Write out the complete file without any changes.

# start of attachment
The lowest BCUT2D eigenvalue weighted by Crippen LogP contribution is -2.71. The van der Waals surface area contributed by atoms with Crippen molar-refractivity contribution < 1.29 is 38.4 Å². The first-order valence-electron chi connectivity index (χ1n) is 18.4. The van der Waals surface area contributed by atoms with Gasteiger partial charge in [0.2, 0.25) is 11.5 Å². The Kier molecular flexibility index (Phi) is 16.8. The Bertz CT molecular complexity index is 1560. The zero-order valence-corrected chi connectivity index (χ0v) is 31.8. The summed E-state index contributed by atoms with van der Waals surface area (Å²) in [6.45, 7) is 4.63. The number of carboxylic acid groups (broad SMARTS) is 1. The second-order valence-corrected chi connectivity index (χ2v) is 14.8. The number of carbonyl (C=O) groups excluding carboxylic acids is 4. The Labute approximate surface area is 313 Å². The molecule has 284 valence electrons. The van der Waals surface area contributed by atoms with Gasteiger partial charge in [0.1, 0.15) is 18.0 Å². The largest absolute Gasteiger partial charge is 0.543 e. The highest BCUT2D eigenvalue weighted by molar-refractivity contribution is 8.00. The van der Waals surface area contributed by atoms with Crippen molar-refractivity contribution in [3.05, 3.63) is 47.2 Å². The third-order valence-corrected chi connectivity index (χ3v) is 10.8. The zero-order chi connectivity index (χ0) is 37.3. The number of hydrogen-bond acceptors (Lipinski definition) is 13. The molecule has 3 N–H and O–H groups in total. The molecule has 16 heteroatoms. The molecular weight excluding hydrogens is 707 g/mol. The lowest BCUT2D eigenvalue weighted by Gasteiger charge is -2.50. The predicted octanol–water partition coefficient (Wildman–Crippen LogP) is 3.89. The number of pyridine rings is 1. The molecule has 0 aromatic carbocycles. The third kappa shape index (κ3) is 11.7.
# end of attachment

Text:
The lowest BCUT2D eigenvalue weighted by Crippen LogP contribution is -2.71. The van der Waals surface area contributed by atoms with Crippen molar-refractivity contribution < 1.29 is 38.4 Å². The first-order valence-electron chi connectivity index (χ1n) is 18.4. The van der Waals surface area contributed by atoms with Gasteiger partial charge in [0.2, 0.25) is 11.5 Å². The Kier molecular flexibility index (Phi) is 16.8. The Bertz CT molecular complexity index is 1560. The zero-order valence-corrected chi connectivity index (χ0v) is 31.8. The summed E-state index contributed by atoms with van der Waals surface area (Å²) in [6.45, 7) is 4.63. The number of carboxylic acid groups (broad SMARTS) is 1. The second-order valence-corrected chi connectivity index (χ2v) is 14.8. The number of carbonyl (C=O) groups excluding carboxylic acids is 4. The Labute approximate surface area is 313 Å². The molecule has 284 valence electrons. The van der Waals surface area contributed by atoms with Gasteiger partial charge in [0.1, 0.15) is 18.0 Å². The largest absolute Gasteiger partial charge is 0.543 e. The highest BCUT2D eigenvalue weighted by molar-refractivity contribution is 8.00. The van der Waals surface area contributed by atoms with Crippen molar-refractivity contribution in [3.05, 3.63) is 47.2 Å². The third-order valence-corrected chi connectivity index (χ3v) is 10.8. The zero-order chi connectivity index (χ0) is 37.3. The number of hydrogen-bond acceptors (Lipinski definition) is 13. The molecule has 3 N–H and O–H groups in total. The molecule has 16 heteroatoms. The molecular weight excluding hydrogens is 707 g/mol. The lowest BCUT2D eigenvalue weighted by Gasteiger charge is -2.50. The predicted octanol–water partition coefficient (Wildman–Crippen LogP) is 3.89. The number of pyridine rings is 1. The molecule has 0 aromatic carbocycles. The third kappa shape index (κ3) is 11.7.